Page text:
Make a Call on Quitting Your Job Without Any Regrets
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Make a Call on Quitting Your Job Without Any Regrets

Plenty of workers want a fresh start now, but a new gig isn’t always the answer. Here are things to consider before firing off a farewell email.

By RACHEL FEINTZEIG
Wed, Aug 4, 2021 11:56amGrey Clock 4 min

It feels like everyone’s doing it.

In the United States, more than 7.5 million workers quit their jobs in April and May, up from 4.3 million during the same period the year before. Everyone’s talking about fresh starts. Burnout, the return-to-office mandate, boredom after a year of career stagnation: They can all seem like good enough reasons to send that farewell email.

But is leaving your job right now the right call? How do you make a decision you won’t regret?

More than a third of workers are looking for a new job, according to a May survey of 1,021 Americans from PricewaterhouseCoopers. Anthony Klotz, a management professor at Texas A&M University who studies resignations, says “turnover shocks”—being passed over for a promotion, watching a close colleague resign—often spark an employee’s desire to leave.

In these times, we’ve all basically experienced a turnover shock, he says. “So much change has happened over the last year that in some way or another we’ve thought, ‘Is this what I want to keep doing, in my life and my job?’”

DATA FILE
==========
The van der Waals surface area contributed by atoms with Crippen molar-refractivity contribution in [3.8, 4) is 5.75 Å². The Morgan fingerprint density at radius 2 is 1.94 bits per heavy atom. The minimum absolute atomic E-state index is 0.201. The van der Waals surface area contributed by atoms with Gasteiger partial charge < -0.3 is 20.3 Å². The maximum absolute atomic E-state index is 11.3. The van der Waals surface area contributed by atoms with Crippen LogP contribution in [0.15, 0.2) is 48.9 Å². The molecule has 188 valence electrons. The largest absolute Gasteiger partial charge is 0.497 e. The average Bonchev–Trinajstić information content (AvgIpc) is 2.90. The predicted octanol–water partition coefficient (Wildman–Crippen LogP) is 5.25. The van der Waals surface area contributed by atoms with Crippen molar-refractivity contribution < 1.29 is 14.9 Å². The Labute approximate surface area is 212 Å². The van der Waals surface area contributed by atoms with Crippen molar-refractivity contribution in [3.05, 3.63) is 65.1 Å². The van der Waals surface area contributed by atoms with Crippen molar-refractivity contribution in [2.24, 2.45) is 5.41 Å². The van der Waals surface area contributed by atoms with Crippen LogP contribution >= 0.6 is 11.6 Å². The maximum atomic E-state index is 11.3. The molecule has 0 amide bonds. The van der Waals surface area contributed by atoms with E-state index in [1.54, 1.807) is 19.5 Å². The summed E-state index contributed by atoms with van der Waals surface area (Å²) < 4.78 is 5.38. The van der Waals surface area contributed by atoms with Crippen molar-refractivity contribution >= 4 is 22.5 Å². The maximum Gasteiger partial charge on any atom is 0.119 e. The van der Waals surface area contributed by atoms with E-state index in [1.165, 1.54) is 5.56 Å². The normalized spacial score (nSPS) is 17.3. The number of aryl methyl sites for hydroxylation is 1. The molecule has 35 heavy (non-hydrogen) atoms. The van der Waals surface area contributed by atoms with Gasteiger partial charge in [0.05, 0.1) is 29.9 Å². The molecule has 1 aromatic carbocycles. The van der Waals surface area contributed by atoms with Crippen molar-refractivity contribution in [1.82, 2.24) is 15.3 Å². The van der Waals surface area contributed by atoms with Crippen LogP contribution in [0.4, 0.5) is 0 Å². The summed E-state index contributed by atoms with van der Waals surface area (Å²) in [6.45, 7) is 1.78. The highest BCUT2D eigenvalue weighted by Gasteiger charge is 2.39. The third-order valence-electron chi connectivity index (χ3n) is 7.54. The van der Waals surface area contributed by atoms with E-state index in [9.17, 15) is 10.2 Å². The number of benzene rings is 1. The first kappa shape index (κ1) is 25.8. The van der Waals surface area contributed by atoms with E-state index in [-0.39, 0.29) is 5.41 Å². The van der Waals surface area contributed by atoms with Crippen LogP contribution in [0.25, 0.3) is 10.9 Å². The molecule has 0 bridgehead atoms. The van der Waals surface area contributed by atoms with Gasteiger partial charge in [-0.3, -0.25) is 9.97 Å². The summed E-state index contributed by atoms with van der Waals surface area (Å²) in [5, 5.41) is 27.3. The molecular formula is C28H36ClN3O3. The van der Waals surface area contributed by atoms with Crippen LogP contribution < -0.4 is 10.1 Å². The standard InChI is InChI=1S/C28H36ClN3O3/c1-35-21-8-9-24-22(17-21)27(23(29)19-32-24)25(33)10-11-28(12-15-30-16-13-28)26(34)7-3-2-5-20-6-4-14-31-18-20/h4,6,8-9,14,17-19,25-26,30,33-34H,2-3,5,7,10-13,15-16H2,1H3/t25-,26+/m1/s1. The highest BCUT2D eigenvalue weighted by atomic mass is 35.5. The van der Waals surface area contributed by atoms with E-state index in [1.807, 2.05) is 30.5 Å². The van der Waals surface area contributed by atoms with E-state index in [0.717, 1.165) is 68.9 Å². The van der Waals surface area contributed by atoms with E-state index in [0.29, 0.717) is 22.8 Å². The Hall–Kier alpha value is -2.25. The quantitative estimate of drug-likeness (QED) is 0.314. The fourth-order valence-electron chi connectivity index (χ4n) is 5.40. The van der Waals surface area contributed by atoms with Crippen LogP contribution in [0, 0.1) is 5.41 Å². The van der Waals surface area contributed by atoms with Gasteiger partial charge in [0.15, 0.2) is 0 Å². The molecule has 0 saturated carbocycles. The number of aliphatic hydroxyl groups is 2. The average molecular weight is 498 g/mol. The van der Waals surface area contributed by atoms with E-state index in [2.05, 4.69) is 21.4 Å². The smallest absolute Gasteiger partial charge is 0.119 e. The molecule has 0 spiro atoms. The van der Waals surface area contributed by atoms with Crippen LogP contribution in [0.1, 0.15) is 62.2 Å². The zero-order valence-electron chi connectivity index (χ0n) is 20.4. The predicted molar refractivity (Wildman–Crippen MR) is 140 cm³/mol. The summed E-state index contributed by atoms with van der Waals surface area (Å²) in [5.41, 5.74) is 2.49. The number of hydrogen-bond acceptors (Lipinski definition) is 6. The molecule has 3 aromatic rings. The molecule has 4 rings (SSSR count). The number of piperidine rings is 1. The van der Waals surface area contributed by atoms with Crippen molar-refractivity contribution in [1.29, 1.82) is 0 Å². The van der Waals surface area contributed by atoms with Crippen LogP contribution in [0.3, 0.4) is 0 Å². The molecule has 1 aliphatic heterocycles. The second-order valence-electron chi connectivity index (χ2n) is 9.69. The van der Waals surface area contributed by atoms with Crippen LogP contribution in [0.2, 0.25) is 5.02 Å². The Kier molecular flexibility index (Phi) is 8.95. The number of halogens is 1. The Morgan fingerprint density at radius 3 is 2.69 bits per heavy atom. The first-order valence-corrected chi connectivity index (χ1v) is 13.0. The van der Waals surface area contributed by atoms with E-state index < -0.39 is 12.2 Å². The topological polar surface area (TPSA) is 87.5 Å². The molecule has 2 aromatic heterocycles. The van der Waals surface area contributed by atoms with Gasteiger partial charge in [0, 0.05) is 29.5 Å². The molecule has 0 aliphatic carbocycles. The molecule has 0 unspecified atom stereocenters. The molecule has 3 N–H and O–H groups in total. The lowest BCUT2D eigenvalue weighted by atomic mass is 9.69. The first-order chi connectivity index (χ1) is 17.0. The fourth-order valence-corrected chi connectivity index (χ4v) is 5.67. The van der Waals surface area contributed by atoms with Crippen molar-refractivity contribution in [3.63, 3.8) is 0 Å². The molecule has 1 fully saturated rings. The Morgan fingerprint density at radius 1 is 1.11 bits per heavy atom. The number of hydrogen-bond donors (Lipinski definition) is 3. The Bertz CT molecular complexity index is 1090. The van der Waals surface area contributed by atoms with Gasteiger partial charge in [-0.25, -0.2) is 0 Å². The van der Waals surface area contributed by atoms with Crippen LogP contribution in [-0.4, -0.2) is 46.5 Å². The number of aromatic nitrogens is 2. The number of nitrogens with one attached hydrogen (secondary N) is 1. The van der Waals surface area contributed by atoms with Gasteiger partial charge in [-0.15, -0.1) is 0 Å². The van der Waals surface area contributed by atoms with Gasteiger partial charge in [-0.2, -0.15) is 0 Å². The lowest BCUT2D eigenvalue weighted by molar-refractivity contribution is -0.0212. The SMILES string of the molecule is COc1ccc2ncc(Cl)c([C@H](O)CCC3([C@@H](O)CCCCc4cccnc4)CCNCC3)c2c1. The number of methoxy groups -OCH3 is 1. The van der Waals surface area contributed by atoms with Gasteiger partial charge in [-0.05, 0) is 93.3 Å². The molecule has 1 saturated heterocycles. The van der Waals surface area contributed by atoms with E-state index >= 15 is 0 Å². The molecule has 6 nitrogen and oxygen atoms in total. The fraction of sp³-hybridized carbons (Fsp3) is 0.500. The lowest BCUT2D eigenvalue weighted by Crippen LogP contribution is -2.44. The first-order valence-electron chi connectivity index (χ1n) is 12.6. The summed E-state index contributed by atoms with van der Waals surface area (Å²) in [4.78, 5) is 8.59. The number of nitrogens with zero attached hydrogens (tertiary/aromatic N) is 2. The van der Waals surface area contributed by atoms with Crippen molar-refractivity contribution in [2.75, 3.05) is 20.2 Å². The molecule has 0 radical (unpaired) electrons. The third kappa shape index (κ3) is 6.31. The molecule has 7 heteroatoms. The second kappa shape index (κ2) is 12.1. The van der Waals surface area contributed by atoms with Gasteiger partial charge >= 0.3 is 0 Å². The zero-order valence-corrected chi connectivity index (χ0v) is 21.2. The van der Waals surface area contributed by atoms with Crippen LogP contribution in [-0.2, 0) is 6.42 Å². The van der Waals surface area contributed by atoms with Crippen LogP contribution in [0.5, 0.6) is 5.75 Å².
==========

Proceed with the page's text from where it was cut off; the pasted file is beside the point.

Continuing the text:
Still, he recommends employees slow down and think hard before walking. Nearly a quarter of more than 1,000 workers polled by staffing firm Accountemps in 2017 said they had regrets about leaving former jobs. We often quit because we think a new gig will solve the 20% of our job that currently bugs us, Dr. Klotz says. And it might, at first.

“There’s that honeymoon period, and then you realize, ‘Oh, this company has a different set of problems,’” he says.

Consider the alternatives. Can you tweak the responsibilities of the role you have to make it a better fit? If you’re burned out, would a leave of absence help? For those desperate to hold on to remote work, Dr. Klotz recommends testing out life at the office for a couple of weeks. Maybe you’ll be shocked to find you love wearing real pants again and seeing other adults during the day. Or not—but at least you’ll know for sure before you resign.

Several years ago, Sam Jacobs left a job in a hurry. His company, a New York City tech startup, was struggling financially. His days as a sales executive began to fill with talk of pay cuts, layoffs and dwindling cash on hand. Meanwhile, a new company backed by high-profile investors was recruiting him, offering a sexy C-suite title.

“It felt like I needed to get off the sinking ship,” Mr. Jacobs says. He took the new job.